PSMA-Directed Targeted Alpha Therapy Shows Activity in Heavily Pretreated Metastatic CRPC


FPI-2265 showed promising activity in patients with metastatic castration-resistant prostate cancer which was similar to prior safety and efficacy data reported.

Ebrahim Delpassand, MD

Ebrahim Delpassand, MD

FPI-2265 (previously 225Ac-PSMA-I&T), a prostate-specific membrane antigen (PSMA)-directed targeted α therapy, demonstrated activity in a heavily pretreated population of patients with metastatic castration-resistant prostate cancer (CRPC), according to findings from the phase 2 TATCIST trial (NCT05219500) presented during the 2024 AACR Annual Meeting.

At the March 1, 2024, data cutoff, 50% of patients who were evaluable for prostate-specific antigen (PSA) response (n = 20) achieved PSA50 responses irrespective of prior 177Lu-PSMA radioligand therapy (Pluvicto) treatment; 61% of patients who had not received (n = 13) and 42% of those who did receive prior 177Lu-PSMA radioligand therapy (n = 7) experienced PSA50 responses. Further, among those evaluable by RECIST 1.1 criteria (n = 9), 33% of patients achieved a partial response, 44% had stable disease, and 22% experienced progressive disease.

Findings from a case study of a 72-year-old male with an 8-year history of prostate cancer, a Gleason score of 9, and extensive skeletal disease showed that the patient achieved a biochemical response with a reduction of PSA by 99.8% and a decrease in PSMA tumor volume by 99.9%. He received 4 cycles of treatment in the TATCIST study and prior to enrollment, received prostatectomy and external beam radiation therapy followed by bicalutamide (Casodex), enzalutamide (Xtandi), apalutamide (Erleada), abiraterone acetate (Zytiga), Radium-223, olaparib (Lynparza), and cabazitaxel plus carboplatin.

Data from an exploratory analysis revealed that durable PSA responses by week 24 were observed in patients (n = 13) with a PSMA SUVmean greater than 6, as 69% of patients achieved a PSA50 response.

Baseline Characteristics and Enrollment Criteria in TATCIST

“Targeted α-therapies have the potential to overcome limitations of β-therapies that are α-emitting radioisotopes have 1) higher probability of causing catastrophic double-strand DNA breaks and 2) a shorter radiation path length that may lessen unwanted exposure of surrounding healthy cells,” Ebrahim Delpassand, MD, chairman and medical director at Excel Diagnostics and Nuclear Oncology Center in Houston, Texas, and lead study author, and coauthors, wrote in a poster presentation of the findings.

Thus, the TATCIST study was designed to confirm the efficacy of FPI-2265, a small molecule containing a PSMA-targeting ligand coupled with the multi-α emitter 225Ac radionuclide.

Patients with progressive metastatic CRPC based on serum PSA, soft tissue, and/or bone progression and positive PSMA PET/CT scans to confirm PSMA expression were enrolled in the trial. Patients must have received at least 1 androgen receptor pathway inhibitor and prior treatment with 177Lu-PSMA RLT and prior taxanes were allowed. Those with skeletal metastases presenting as superscan, known central nervous system or liver metastases, and those who received more than 4 prior therapies were excluded from the trial. Additionally, patients who were less than 6 weeks from receiving myelosuppressive therapy were not permitted.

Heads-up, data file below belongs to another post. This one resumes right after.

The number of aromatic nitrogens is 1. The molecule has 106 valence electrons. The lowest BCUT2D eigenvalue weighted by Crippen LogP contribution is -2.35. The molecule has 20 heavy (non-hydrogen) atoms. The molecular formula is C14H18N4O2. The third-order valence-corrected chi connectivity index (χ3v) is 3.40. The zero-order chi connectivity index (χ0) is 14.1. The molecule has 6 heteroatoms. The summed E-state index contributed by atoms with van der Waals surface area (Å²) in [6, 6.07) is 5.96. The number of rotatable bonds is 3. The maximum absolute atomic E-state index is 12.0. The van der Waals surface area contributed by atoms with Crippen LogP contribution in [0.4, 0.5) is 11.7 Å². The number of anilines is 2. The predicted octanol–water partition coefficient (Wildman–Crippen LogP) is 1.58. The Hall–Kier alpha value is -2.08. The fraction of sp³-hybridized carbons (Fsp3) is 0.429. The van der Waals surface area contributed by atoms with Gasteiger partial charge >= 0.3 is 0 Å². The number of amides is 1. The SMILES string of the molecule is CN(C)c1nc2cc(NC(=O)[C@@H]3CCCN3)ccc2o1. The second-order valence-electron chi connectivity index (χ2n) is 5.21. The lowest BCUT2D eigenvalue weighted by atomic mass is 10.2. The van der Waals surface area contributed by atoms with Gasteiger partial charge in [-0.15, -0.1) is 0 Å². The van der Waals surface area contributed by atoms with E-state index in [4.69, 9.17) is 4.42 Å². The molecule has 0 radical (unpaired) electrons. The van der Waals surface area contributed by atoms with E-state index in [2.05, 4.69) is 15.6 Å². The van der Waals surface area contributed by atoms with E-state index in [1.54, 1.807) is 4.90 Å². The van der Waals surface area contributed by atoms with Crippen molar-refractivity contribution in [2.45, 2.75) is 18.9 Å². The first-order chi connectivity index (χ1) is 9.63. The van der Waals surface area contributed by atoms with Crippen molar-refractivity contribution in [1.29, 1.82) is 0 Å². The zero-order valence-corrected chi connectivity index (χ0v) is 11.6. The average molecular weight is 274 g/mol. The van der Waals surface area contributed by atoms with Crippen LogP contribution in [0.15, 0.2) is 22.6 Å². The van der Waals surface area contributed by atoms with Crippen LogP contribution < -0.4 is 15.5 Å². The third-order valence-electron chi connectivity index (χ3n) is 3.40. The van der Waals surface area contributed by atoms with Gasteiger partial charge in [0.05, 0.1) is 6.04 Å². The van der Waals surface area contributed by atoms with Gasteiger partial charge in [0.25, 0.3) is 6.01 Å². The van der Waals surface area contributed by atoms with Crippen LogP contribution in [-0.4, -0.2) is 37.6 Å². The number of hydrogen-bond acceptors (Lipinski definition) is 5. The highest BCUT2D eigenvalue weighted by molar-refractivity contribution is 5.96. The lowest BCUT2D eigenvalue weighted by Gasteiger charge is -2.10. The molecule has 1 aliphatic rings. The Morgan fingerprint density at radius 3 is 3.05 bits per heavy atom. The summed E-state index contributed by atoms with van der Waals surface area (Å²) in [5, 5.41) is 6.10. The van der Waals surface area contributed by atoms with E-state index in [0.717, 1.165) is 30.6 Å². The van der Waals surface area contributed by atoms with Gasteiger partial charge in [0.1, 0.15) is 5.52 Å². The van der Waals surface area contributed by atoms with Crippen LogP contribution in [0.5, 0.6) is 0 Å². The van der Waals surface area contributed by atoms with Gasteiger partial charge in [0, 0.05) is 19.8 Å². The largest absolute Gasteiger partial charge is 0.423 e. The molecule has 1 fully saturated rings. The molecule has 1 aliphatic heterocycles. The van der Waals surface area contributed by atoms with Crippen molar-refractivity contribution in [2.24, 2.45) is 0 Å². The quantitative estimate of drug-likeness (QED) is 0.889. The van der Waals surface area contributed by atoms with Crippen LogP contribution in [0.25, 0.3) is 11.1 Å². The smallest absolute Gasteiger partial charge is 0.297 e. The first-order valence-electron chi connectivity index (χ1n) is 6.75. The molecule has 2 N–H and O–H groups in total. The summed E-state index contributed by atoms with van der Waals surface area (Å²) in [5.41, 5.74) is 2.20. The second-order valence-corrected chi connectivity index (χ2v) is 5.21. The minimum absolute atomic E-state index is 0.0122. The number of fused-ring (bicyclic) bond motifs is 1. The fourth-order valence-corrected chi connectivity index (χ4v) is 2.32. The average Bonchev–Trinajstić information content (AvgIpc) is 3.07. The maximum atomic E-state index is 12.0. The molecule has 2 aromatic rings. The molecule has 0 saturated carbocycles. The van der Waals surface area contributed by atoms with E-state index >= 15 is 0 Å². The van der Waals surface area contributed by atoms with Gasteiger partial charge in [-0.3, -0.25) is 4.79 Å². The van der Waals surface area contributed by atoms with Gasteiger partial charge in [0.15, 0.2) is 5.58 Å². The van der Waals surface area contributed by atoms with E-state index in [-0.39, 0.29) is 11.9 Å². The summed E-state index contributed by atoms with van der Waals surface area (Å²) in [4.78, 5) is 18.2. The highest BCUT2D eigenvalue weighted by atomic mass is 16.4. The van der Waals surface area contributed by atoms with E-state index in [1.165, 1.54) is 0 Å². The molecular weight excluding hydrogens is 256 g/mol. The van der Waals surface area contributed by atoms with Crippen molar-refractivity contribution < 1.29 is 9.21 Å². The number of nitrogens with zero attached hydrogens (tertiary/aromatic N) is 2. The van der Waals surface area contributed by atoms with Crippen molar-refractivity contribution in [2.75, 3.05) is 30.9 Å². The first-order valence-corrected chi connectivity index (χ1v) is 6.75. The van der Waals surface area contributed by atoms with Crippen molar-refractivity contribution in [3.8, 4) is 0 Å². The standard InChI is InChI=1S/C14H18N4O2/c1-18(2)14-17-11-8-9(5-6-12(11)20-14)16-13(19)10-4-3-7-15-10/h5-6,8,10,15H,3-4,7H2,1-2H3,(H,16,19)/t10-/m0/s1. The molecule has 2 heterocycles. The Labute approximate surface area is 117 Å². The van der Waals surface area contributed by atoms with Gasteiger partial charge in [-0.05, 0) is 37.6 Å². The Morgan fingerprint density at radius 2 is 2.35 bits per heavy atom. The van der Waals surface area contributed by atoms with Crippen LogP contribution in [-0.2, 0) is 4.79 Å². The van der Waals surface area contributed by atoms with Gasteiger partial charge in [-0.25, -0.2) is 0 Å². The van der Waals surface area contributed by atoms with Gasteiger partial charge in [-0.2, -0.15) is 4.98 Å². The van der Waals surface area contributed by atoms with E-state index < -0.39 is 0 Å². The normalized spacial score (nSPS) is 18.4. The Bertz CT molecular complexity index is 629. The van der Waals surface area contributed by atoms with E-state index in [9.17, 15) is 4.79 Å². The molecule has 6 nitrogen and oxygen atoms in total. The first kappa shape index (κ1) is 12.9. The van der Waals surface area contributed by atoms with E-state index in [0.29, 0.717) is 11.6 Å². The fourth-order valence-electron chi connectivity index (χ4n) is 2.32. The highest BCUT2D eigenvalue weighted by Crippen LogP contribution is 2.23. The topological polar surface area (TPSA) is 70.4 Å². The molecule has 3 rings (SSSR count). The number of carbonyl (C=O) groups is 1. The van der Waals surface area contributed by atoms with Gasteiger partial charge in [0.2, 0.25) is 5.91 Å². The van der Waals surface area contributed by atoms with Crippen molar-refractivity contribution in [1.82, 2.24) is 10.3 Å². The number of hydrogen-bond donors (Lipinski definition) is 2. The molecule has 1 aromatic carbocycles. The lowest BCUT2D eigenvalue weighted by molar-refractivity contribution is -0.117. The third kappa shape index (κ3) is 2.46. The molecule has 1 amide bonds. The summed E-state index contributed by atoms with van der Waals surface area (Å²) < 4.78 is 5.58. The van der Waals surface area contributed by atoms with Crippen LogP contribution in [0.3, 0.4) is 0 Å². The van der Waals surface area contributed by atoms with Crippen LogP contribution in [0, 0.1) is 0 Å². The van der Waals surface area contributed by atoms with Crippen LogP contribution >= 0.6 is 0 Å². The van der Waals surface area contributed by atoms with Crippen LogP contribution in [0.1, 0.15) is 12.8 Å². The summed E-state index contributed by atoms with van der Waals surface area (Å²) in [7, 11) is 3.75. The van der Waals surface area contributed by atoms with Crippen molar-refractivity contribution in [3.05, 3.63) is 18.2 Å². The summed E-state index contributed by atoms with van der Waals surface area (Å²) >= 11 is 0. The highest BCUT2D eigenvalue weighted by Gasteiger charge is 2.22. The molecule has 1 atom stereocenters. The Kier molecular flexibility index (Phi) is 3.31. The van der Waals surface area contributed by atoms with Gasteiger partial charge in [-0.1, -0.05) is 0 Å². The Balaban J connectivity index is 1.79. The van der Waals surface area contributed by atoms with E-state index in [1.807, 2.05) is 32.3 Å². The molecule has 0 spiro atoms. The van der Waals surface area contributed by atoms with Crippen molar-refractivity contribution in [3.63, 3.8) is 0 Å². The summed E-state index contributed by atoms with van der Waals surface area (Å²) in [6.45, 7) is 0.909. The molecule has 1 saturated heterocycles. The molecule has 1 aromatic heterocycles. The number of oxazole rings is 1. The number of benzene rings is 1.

Patients enrolled in the study were a median age of 70 years (range, 52-84) with a median PSA of 37.9 ng/mL (range, 0.14-4729) and a median Gleason score of 8 (range, 7-10). Most patients had an ECOG performance status of 0 or 1 (96%) and bone metastases (96%), but also had lymph node (20%) and visceral (32%) metastases. Additionally, the median SUVmean was 6.3 (range, 3.7-12.6) with 60% of patients being greater than 6.

The median lines of prior anticancer therapy received was 4 (range, 1-6) including an androgen receptor pathway inhibitor (100%), chemotherapy (80%) consisting of a taxane (76%) and carboplatin (44%), 177Lu-PSMA RLT (36%), radium-223 (16%), and other (24%).

FPI-2265 was given at a dose of 100 kBq/kg (±10%) intravenously every 8 weeks for up to 4 cycles. Further, the primary end point of the trial was PSA50 response; secondary end points included safety and tolerability, maximum percent PSA decline, response based on RECIST 1.1 criteria, and non-progression by PCWG3.

Examining the Safety of FPI-2265

“Safety signals were consistent with the literature, where higher graders of hematologic toxicity were observed mainly in participants with superscan or who had received multiple lines of chemotherapy,” Delpassand and coauthors wrote in the poster. “No discontinuations occurred owing to xerostomia.”

The most common treatment-related adverse effects (TRAEs) were thrombocytopenia, xerostomia, decreased white blood cell count, anemia, and decreased neutrophil count. TRAEs found in patients who did not undergo superscan also included fatigue, dry eye, nausea, and dysgeusia. Thrombocytopenia was the only grade 4 TRAE, occurring in 25% of patients. Further, 1 treatment-related death occurred on the trial due to cerebral hemorrhage secondary to thrombocytopenia.

Delpassand and coauthors also noted that a phase 2/3 trial will take place to further evaluate the efficacy and safety of FPI-2265.


Delpassand ES, Hashmi MJ, Kazakin J, et al. Preliminary efficacy and safety results from the (TATCIST) trial: A PSMA-directed targeted alpha therapy with FPI-2265 (225Ac-PSMA-I&T) for the treatment of metastatic castration-resistant prostate cancer (mCRPC). Presented at: 2024 AACR Annual Meeting; April 5-10, 2024; San Diego, CA. Abstract CT224.

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